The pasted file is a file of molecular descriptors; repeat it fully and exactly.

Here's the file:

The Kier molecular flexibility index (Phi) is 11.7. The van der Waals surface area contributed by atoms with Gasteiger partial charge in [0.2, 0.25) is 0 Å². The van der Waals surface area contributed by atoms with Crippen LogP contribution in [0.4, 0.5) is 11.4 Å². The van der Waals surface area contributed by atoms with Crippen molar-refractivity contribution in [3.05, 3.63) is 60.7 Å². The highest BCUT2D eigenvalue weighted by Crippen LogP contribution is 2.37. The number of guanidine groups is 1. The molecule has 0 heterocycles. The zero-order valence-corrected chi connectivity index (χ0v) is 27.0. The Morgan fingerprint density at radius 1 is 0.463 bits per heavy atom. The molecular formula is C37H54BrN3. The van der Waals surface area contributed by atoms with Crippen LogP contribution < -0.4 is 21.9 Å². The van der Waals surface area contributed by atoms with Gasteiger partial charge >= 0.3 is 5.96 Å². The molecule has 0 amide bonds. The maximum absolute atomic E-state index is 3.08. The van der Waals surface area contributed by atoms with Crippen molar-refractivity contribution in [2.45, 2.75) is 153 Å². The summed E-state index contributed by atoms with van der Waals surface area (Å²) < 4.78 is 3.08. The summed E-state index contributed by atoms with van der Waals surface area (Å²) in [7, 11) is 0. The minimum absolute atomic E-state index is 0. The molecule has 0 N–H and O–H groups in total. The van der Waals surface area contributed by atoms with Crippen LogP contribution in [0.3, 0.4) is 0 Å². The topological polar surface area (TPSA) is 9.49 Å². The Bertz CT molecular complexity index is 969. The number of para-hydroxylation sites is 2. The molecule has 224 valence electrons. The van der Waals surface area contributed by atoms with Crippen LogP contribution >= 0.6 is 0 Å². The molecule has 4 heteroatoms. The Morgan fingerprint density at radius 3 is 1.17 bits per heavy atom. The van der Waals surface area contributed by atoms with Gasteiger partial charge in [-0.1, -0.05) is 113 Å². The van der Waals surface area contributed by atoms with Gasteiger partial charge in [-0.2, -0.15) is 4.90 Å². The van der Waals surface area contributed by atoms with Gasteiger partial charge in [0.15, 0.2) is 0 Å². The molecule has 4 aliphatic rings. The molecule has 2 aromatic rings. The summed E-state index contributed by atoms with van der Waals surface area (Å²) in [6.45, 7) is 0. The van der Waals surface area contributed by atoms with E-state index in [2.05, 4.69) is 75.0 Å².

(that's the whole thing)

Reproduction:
The Kier molecular flexibility index (Phi) is 11.7. The van der Waals surface area contributed by atoms with Gasteiger partial charge in [0.2, 0.25) is 0 Å². The van der Waals surface area contributed by atoms with Crippen LogP contribution in [0.4, 0.5) is 11.4 Å². The van der Waals surface area contributed by atoms with Crippen molar-refractivity contribution in [3.05, 3.63) is 60.7 Å². The highest BCUT2D eigenvalue weighted by Crippen LogP contribution is 2.37. The number of guanidine groups is 1. The molecule has 0 heterocycles. The zero-order valence-corrected chi connectivity index (χ0v) is 27.0. The Morgan fingerprint density at radius 1 is 0.463 bits per heavy atom. The molecular formula is C37H54BrN3. The van der Waals surface area contributed by atoms with Crippen LogP contribution < -0.4 is 21.9 Å². The van der Waals surface area contributed by atoms with Gasteiger partial charge >= 0.3 is 5.96 Å². The molecule has 0 amide bonds. The maximum absolute atomic E-state index is 3.08. The van der Waals surface area contributed by atoms with Crippen molar-refractivity contribution in [2.45, 2.75) is 153 Å². The summed E-state index contributed by atoms with van der Waals surface area (Å²) < 4.78 is 3.08. The summed E-state index contributed by atoms with van der Waals surface area (Å²) in [7, 11) is 0. The minimum absolute atomic E-state index is 0. The molecule has 0 N–H and O–H groups in total. The van der Waals surface area contributed by atoms with Crippen LogP contribution in [0.3, 0.4) is 0 Å². The topological polar surface area (TPSA) is 9.49 Å². The Bertz CT molecular complexity index is 969. The number of para-hydroxylation sites is 2. The molecule has 224 valence electrons. The van der Waals surface area contributed by atoms with Crippen LogP contribution >= 0.6 is 0 Å². The molecule has 4 heteroatoms. The Morgan fingerprint density at radius 3 is 1.17 bits per heavy atom. The van der Waals surface area contributed by atoms with Gasteiger partial charge in [-0.1, -0.05) is 113 Å². The van der Waals surface area contributed by atoms with Gasteiger partial charge in [-0.2, -0.15) is 4.90 Å². The van der Waals surface area contributed by atoms with Gasteiger partial charge in [0.15, 0.2) is 0 Å². The molecule has 4 aliphatic rings. The molecule has 2 aromatic rings. The summed E-state index contributed by atoms with van der Waals surface area (Å²) in [6.45, 7) is 0. The van der Waals surface area contributed by atoms with E-state index in [2.05, 4.69) is 75.0 Å².